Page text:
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Companies push paternity leave in bid to raise birthrate

July 31,2018
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The number of men taking paternity leave is shooting up at unprecedented speed as the government and employers increase benefits for fathers in hopes of increasing Korea’s plummeting birthrate.

Although workplace pressure often prevents men from taking paternity leave, companies and the government are attempting to change work regulations and culture to encourage fathers to take time off from work and spend it with their families. They hope that it will allow male workers and their spouses to have more children.

Lotte Group became the first Korean conglomerate to make paternity leave mandatory for male employees of all its affiliates in January 2017. According to Lotte, over 2,000 employees took paternity leave as of the end of June.

Lotte’s paternity leave system mandates that men take least one month off when their children are born. Employees receive 100 percent of their wages for one month of their leave.

In a survey conducted by the company, 91 out of 100 wives of male employees who took paternity leave said that they were positive about the idea of having a second or third child, and the same portion also said that the leave helped them care for their children.

“We introduced the mandatory leave system based on Lotte Group Chairman Shin Dong-bin’s belief that paternity leave will help boost the birth rate,” said Ki Won-gyu, the director of Lotte’s human resources development team. “There were some initial concerns about productivity loss, but we concluded that there were more pros than cons, including [helping workers] find balance between work and family life.”

Even in companies that don’t mandate paternity leave, more and more workers are taking time off to help raise their children. The Ministry of Employment and Labor found that 8,463 male employees of private companies took paternity leave during the first half of this year, a 64.9 percent increase from the same period last year.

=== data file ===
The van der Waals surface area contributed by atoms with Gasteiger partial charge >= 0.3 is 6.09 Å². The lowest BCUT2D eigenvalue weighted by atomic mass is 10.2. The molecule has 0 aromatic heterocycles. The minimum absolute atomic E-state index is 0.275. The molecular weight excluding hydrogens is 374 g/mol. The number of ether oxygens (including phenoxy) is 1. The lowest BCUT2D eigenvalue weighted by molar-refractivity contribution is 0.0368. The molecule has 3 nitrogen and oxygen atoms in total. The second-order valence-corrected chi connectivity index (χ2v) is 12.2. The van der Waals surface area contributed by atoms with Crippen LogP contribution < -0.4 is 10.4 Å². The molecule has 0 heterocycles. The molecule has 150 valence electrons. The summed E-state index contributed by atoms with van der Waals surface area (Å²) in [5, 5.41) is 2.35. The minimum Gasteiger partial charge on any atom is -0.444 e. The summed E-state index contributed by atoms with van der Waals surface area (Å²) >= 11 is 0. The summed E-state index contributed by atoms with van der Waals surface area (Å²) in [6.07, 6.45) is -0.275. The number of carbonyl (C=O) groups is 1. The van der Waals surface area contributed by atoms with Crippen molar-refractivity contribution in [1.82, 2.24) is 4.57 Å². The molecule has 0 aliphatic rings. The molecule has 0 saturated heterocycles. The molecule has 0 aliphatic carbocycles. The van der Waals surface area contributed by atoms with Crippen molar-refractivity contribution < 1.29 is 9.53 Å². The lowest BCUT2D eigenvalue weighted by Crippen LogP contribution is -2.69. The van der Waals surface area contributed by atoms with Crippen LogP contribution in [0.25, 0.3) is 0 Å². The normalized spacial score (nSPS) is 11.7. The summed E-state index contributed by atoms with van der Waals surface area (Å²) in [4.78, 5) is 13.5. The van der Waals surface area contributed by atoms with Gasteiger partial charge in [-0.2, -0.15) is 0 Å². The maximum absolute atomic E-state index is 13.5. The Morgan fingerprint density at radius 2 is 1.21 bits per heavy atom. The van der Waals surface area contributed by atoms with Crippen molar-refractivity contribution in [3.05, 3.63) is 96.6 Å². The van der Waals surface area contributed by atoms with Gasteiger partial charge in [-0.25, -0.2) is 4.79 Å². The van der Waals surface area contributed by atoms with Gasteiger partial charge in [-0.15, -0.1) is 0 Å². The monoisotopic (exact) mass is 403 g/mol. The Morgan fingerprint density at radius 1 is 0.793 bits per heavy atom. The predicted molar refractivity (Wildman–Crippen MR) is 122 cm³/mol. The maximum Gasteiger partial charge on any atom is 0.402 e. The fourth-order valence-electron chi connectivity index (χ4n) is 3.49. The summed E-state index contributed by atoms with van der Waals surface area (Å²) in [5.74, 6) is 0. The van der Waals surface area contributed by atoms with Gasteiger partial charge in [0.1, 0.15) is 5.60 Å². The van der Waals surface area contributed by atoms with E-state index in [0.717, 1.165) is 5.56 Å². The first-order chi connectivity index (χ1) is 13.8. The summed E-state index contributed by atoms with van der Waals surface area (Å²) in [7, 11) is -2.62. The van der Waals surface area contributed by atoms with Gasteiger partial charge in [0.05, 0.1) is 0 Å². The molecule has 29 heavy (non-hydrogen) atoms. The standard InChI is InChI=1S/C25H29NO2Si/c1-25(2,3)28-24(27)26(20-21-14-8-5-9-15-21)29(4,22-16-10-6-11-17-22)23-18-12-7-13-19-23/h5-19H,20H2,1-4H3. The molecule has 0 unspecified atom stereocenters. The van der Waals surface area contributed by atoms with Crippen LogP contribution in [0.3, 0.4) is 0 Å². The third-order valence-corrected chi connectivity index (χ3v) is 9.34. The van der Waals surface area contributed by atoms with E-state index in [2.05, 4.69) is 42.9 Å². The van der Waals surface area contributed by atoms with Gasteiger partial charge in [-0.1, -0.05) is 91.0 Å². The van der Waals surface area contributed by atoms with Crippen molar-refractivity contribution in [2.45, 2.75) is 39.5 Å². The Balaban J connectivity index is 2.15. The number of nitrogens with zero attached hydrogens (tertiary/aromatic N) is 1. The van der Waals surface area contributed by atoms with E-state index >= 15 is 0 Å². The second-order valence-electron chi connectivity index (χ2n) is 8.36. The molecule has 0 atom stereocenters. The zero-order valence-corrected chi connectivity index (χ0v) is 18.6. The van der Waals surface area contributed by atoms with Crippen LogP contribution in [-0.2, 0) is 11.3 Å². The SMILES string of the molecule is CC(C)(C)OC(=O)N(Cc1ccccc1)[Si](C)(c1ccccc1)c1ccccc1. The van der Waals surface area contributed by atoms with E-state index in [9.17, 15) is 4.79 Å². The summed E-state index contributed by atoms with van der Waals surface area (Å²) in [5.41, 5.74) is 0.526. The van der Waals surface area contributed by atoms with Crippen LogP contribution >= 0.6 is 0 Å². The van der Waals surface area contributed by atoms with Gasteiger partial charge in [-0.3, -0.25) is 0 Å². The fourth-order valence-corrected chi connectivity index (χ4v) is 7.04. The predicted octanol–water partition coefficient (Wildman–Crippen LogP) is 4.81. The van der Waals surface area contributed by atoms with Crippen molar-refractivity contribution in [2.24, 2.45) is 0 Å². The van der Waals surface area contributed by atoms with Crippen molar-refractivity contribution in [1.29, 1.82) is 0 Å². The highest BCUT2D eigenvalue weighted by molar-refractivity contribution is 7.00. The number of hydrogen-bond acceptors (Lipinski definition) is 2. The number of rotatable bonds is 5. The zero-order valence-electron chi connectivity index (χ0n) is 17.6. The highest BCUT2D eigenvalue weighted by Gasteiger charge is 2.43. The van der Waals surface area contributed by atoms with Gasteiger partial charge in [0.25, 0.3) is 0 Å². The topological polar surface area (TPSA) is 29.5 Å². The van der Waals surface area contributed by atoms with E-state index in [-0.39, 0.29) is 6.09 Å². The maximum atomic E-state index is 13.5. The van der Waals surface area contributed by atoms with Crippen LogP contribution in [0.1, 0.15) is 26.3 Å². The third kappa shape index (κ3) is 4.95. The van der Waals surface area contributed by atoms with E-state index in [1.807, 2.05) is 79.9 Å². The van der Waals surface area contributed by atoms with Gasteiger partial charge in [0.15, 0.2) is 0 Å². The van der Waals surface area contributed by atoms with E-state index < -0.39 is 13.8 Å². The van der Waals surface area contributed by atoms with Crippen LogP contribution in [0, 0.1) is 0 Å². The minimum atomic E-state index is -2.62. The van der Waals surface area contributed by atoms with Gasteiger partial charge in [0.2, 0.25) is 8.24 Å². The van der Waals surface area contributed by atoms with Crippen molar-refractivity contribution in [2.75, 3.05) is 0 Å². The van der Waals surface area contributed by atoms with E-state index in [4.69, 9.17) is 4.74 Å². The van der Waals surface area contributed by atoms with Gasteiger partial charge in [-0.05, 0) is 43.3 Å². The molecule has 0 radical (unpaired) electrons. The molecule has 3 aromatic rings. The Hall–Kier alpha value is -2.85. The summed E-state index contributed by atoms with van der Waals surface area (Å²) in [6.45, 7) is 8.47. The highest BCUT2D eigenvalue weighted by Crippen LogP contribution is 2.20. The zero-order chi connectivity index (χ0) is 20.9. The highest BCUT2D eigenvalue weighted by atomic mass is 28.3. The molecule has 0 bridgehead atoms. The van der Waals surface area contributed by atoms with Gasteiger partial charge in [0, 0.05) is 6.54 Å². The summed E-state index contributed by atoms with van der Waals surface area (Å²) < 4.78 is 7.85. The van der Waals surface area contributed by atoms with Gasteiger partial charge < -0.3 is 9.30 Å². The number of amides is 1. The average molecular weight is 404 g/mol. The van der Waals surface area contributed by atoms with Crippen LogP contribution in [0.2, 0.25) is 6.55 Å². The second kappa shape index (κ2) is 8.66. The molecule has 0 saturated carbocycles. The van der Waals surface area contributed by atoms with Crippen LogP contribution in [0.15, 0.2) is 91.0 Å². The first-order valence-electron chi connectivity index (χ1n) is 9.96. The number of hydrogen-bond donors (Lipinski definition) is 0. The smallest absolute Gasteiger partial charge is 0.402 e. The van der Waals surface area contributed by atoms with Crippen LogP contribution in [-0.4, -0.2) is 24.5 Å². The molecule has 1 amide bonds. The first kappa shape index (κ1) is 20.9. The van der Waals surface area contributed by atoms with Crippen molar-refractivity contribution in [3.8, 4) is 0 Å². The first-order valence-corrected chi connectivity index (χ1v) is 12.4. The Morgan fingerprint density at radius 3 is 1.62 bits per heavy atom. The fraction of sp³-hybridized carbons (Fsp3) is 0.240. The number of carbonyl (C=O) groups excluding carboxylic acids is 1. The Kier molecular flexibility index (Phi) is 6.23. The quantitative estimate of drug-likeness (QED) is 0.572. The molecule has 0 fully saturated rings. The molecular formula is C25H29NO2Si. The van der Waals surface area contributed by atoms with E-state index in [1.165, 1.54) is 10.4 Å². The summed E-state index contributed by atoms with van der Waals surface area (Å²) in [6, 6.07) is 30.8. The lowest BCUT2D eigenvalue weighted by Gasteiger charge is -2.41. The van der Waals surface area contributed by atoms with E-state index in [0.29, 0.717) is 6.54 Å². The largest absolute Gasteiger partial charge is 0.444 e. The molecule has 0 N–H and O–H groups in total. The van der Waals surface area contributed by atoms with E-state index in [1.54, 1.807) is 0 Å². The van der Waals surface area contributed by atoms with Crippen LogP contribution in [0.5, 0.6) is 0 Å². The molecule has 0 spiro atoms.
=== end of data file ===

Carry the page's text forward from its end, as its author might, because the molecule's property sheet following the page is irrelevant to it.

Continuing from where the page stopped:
The spike in paternity leave is attributed to lessened financial strain due to increased leave pay and the widespread awareness of work-life balance. Last September, the government raised the parental leave pay from 40 percent of normal wages to 80 percent, and increased the cap monthly payments from 1 million won to 1.5 million won ($893 to $1339) per month for the first three months of their leave.

The number of workers who received parental leave bonuses from the government was 3,093, up 50.7 percent from 2,052 last year. Under the bonus system, when both parents take parental leave for the same child, the second parent to take time off can receive 100 percent of their salary, up to 2 million won, for the first three months of their leave.

The government has further plans to increase parental leave pay from 40 percent of normal wages to 50 percent for nine additional months after the first three months of parental leave from next year. It will raise the maximum pay from 1 million to 1.2 million won per month. It will increase the minimum pay from 500,000 to 700,000 won per month. It will also raise the cap for parents on the bonus system from 2 million won to 2.5 million won per month.

“We will continue to expand the parental leave support system, and we want to keep campaigning for better awareness of work and family life balance,” said Kim Deok-ho, the director general of the Youth and Women’s Employment Policy Bureau at the Ministry of Employment and Labor.

The number of men taking paternity leave has increased sharply in 2018. In companies with 100 to 300 workers, the number of men taking paternity leave increased by 93.9 percent over last year, while companies with 30 to 100 workers saw a 78.8 percent increase. Even small businesses with fewer than 10 employees saw an increase of 68.8 percent.

However, 58.4 percent all workers who took paternity leave worked at companies with more than 300 employees. Because small and mid-sized companies experience more strain from employees’ absences, workers at large corporations are more likely to take paternity leave.


BY KIM KI-CHAN, HAM JONG-SUN [ebusiness@joongang.co.kr]